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From the Vaults

'What's Going On' Reveals Gem's New Facets

A two-CD reissue of Marvin Gaye's '71 album, which took social commentary to a soulful new level, includes a vintage alternate mix.

February 23, 2001|RANDY LEWIS | TIMES STAFF WRITER

Marvin Gaye was Motown Records' top male star in the 1960s, thanks to a remarkable string of alternately gritty and elegant hit singles including "Can I Get a Witness," "How Sweet It Is to Be Loved by You," "Ain't That Peculiar" and "Ain't Nothing Like the Real Thing."

But he didn't hit the top of the pop chart until 1968 when he recorded "I Heard It Through the Grapevine," a Norman Whitfield-Barrett Strong tune that had been a hit for Gladys Knight & the Pips a year earlier.

Gaye's version stayed at No. 1 for seven weeks and became Motown's biggest-selling single to date, which gave Gaye even more power as an artist than he had already.

What he did with the extra muscle was extricate himself from Motown's assembly-line mentality, which demanded hit single after hit single.

The album he came up with, "What's Going On," came out in early 1971 and stands as one of the most ambitious, deeply felt R&B-soul albums ever. A new, expanded reissue hits stores Tuesday, and provides a valuable new look at this masterpiece.

*

**** Marvin Gaye, "What's Going On," Motown. Gaye may have been at the top of the charts with "Grapevine" in 1968, but he certainly wasn't feeling on top of the world.

His partner in a series of sterling duets, Tammi Terrell, had collapsed on stage in 1967 from a brain tumor, and she would die three years later. At the same time, Gaye was having problems with the IRS and his wife, on top of the pressure from Motown to keep cranking out the hits.

Under such circumstances, he could have been forgiven for simply trying to tread water musically. Instead, he achieved a major artistic breakthrough.

"What's Going On" spawned three Top 10 hits--the title track, "Mercy Mercy Me (The Ecology)" and "Inner City Blues (Make Me Wanna Holler)." But its real achievement was its thematic coherence and musical sophistication. Gaye shifted from catchy love songs to haunting explorations of social issues confronting not just African Americans, but all people.

Gaye wasn't the first soul act to start addressing social injustice; James Brown, Sly Stone and the Temptations, among others, had paved the way. But few ever did it so thoroughly or effectively as Gaye did in "What's Going On."

Although there are nine distinct songs, "What's Going On" plays like an R&B symphony. The sultry, conga-driven groove of the title track is echoed in the song that follows, "What's Happening Brother," then pops up again in a pair of cuts midway through ("God Is Love," "Mercy Mercy Me") and brings the album full circle when it returns yet again in the closing "Inner City Blues."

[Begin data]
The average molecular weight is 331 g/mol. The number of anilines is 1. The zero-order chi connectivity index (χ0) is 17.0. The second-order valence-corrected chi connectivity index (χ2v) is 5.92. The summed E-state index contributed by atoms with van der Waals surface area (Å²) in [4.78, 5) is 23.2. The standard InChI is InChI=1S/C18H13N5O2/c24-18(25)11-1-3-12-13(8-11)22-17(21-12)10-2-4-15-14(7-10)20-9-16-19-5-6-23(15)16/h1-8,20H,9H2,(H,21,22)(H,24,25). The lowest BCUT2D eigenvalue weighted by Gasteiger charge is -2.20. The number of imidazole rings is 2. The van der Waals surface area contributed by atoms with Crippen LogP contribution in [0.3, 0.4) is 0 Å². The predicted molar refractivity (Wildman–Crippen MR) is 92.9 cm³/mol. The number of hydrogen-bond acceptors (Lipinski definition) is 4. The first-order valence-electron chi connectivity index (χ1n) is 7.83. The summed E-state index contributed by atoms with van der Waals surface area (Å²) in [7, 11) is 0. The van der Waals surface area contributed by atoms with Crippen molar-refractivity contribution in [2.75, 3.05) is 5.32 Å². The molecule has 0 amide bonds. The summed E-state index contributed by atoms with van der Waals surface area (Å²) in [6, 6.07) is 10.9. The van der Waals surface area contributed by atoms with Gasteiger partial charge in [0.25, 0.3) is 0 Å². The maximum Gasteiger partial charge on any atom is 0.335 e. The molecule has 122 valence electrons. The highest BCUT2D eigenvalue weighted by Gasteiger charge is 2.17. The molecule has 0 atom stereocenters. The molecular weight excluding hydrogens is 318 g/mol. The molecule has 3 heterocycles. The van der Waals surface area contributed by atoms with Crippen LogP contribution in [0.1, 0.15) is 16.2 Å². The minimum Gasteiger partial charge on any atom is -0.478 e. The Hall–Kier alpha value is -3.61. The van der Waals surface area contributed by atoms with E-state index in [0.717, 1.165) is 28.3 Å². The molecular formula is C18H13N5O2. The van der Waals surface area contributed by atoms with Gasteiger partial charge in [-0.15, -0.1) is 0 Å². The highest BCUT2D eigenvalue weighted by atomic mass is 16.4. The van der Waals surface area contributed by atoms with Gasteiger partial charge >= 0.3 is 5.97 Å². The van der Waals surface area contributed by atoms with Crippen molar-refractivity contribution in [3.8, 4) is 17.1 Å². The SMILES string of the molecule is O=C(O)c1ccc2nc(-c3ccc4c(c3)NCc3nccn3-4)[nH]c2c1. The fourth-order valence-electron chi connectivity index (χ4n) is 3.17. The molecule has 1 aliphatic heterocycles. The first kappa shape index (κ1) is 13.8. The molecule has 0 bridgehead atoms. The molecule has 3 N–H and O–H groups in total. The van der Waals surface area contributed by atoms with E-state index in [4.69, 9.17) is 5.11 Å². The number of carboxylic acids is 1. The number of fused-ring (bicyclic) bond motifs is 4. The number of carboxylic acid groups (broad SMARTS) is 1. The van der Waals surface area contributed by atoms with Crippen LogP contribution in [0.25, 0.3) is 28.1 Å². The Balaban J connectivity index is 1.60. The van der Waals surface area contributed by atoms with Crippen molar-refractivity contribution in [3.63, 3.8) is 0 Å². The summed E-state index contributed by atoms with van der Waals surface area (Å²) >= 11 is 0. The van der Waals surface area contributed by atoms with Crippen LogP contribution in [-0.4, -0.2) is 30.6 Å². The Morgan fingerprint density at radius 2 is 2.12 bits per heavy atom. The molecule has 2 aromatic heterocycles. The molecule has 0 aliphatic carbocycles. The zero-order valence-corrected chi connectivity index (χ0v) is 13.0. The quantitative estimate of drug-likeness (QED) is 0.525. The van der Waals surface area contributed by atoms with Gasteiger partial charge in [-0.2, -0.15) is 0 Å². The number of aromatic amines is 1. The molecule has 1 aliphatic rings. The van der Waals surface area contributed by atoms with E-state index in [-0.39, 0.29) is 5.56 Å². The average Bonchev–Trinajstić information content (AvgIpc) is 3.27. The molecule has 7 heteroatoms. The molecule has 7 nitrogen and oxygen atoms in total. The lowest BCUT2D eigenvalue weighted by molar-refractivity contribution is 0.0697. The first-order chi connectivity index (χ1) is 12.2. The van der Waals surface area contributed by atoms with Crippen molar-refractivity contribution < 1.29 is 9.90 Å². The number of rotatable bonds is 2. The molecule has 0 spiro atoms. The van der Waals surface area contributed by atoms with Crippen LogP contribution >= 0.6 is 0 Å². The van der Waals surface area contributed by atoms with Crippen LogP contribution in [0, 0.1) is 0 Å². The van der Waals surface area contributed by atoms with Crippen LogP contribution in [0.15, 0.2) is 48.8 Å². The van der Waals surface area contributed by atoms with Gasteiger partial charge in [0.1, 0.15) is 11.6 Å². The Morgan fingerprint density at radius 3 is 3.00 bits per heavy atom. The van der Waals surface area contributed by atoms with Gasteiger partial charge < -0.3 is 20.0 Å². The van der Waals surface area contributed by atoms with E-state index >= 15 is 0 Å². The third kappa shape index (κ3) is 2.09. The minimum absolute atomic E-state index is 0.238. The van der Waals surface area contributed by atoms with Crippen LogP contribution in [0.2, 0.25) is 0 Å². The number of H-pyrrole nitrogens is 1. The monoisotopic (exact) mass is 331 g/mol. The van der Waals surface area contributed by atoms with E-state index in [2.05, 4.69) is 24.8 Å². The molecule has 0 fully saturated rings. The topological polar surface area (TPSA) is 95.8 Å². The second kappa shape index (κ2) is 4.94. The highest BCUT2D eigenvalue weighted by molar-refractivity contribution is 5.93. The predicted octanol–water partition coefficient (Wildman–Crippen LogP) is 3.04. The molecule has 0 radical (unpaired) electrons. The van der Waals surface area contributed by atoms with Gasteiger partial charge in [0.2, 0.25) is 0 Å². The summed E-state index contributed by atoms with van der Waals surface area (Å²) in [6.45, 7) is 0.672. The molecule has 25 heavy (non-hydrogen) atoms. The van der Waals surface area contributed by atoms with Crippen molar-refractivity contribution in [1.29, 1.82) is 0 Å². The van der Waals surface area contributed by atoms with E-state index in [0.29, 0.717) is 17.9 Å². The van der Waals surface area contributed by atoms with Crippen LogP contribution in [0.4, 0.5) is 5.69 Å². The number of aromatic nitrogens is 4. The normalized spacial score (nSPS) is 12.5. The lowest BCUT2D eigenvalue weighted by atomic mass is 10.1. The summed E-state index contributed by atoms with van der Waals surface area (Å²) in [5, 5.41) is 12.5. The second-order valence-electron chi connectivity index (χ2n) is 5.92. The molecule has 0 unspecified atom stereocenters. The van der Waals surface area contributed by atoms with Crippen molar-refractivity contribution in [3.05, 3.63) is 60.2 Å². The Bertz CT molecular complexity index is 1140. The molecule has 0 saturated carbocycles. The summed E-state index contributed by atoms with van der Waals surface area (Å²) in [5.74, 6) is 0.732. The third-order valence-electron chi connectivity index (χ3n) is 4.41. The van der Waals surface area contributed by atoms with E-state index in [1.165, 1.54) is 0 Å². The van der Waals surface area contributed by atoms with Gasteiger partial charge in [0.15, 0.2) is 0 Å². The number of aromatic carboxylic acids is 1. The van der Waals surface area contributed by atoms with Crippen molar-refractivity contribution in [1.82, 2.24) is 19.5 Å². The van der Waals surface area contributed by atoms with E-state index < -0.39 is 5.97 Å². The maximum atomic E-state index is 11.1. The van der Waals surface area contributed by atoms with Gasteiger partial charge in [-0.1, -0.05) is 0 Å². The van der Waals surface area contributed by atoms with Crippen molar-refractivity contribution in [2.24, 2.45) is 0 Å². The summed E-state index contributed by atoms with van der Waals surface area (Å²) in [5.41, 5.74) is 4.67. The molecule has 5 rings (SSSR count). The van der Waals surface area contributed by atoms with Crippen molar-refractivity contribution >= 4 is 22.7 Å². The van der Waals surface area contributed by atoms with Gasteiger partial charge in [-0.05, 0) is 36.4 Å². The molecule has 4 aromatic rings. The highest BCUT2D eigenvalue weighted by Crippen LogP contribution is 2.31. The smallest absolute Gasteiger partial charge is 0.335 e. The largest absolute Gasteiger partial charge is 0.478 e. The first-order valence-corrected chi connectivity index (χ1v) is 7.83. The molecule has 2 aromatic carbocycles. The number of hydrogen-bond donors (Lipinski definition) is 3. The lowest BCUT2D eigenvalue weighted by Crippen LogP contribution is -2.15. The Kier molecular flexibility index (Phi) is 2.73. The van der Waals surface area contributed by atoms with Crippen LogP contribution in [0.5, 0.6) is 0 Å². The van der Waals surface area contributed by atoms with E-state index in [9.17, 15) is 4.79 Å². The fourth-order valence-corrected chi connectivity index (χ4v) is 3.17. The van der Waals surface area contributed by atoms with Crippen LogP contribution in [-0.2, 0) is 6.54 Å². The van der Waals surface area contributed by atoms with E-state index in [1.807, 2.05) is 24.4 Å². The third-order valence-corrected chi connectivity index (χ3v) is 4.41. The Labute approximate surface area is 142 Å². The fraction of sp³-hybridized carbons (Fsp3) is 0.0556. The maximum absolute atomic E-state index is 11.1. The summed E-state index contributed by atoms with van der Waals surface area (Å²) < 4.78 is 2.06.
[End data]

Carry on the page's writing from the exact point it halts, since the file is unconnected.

Gaye created bridges between those first two sections with "Flyin' High in the Friendly Skies," which lyrically and atmospherically captures the mind-set of a junkie, and "Save the Children," a companion plea not to allow personal indulgence to sacrifice society's youngest members.

The musical transition between the second and third theme statements comes in "Right On," a Latin jazz-influenced declaration that's followed by the album's most ethereal number, "Wholly Holy." Gaye expressed his spiritual yearnings in this free-tempo number, which defies the conventional verse-verse-chorus pop-song structure. It unwinds, unconcerned with progression or pulse. It simply is.

The relaxed, through-line vibe of the album as a whole probably helped set the stage for smooth jazz, though little of that movement as it has developed has the benefit of Gaye's penetrating lyrics or his heavenly tenor voice.

An essay by Ben Edmonds, author of "Inner City Blues: Marvin Gaye & the Last Days of the Motown Sound," makes no mention of what influences Gaye was drawing on, but you have to feel that the pop experiments of Brian Wilson and the Beatles weren't lost on him.

Edmonds, however, does a great job of capturing the feeling in the studio while "What's Going On" was coming together. The pros who played on Motown sessions "usually . . . didn't have the slightest idea for whom a song was intended, or even what it was called," he writes. "These supremely gifted musicians often looked down their noses at the pop music they were hired to churn out. Not this day. When bassist James Jamerson got home from work, he told his wife he'd just cut a classic."

The reissue is a jam-packed two-CD set that includes the original album plus an earlier mix of the full album that Gaye had done in Detroit before bringing the tapes to Los Angeles for further refinement. There's also a 1972 concert performance at the Kennedy Center in Washington where he played the album in its entirety, though not in sequence, along with a medley of his '60s hits.

The previously unreleased Detroit mix of "What's Going On" puts a different cast on the songs--more intimate, some more earthy and sensual than the gorgeously polished final versions. It's also fun to jump back and forth between versions to hear the differences.

The live set by the notoriously stage-shy Gaye adds a touching and bold note to the rest as you hear him and the band sometimes struggle with the newer material, yet often soar as they reach new emotional heights.

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